When you’re working in a game that is open source, you’re likely to be working with people of various ethnicities, races and genders, and it’s important to keep their backgrounds in mind. This is particularly important for historical games, where avoiding stereotypes and aiming for authenticity is crucial. Aiming for accuracy not only makes the game more authentic, but also helps develop and expand the player’s understanding of history.
We all know that history can complement video games by creating an interesting setting that the audience is usually at least vaguely familiar with. When you set a game within a historical setting, you get a pre-built rich environment, and you also save time on explaining the player’s surroundings.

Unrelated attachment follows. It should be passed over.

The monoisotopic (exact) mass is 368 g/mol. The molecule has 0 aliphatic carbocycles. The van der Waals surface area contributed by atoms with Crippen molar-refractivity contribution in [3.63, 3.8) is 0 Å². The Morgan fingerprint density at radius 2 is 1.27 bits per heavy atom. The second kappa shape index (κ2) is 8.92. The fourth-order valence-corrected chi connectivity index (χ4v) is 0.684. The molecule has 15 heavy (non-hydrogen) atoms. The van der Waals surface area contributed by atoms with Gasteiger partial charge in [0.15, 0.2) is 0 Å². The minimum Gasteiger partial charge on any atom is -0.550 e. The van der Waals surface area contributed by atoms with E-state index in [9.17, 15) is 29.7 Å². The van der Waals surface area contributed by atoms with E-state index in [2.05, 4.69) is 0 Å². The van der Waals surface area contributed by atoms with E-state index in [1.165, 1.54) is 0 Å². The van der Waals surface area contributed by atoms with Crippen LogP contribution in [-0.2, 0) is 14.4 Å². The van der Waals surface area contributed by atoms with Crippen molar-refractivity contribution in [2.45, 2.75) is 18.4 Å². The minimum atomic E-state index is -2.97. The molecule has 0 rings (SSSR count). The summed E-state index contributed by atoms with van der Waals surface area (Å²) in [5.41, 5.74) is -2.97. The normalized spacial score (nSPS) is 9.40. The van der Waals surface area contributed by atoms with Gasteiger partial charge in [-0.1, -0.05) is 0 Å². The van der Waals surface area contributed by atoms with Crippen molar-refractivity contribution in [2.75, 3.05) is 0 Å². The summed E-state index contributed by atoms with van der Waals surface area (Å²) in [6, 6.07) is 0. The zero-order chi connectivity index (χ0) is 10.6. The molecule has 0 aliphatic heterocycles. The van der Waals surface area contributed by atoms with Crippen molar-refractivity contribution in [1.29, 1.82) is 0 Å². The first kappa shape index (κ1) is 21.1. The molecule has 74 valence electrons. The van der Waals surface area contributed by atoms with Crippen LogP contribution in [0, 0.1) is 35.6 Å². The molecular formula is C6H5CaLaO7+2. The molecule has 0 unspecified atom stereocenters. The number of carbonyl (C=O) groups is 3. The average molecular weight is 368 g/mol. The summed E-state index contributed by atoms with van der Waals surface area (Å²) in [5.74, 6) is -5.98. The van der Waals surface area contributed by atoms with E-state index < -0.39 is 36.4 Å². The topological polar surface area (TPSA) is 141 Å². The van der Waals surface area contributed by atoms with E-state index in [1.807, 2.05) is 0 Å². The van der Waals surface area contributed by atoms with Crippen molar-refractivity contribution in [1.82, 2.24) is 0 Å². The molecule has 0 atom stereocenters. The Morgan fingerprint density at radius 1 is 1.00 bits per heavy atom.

This talk will be looking at the Assassins Creed franchise and Horizon: Zero Dawn, which both reached out to historians and anthropologists. Both games have extremely different settings, and worked in very different ways to effectively create a feel of authenticity. I will further be discussing how historical and anthropological experts are more than happy to share their knowledge for the sake of historical accuracy, with many believing it to be the future of historical education.
Claire is a Melbourne-based historian and gamer, who specialises in Ptolemaic Egypt and Rome's Late Republic. She has a passion for how history is represented through games, and hopes to assist in further establishing the platform as a valid method of education.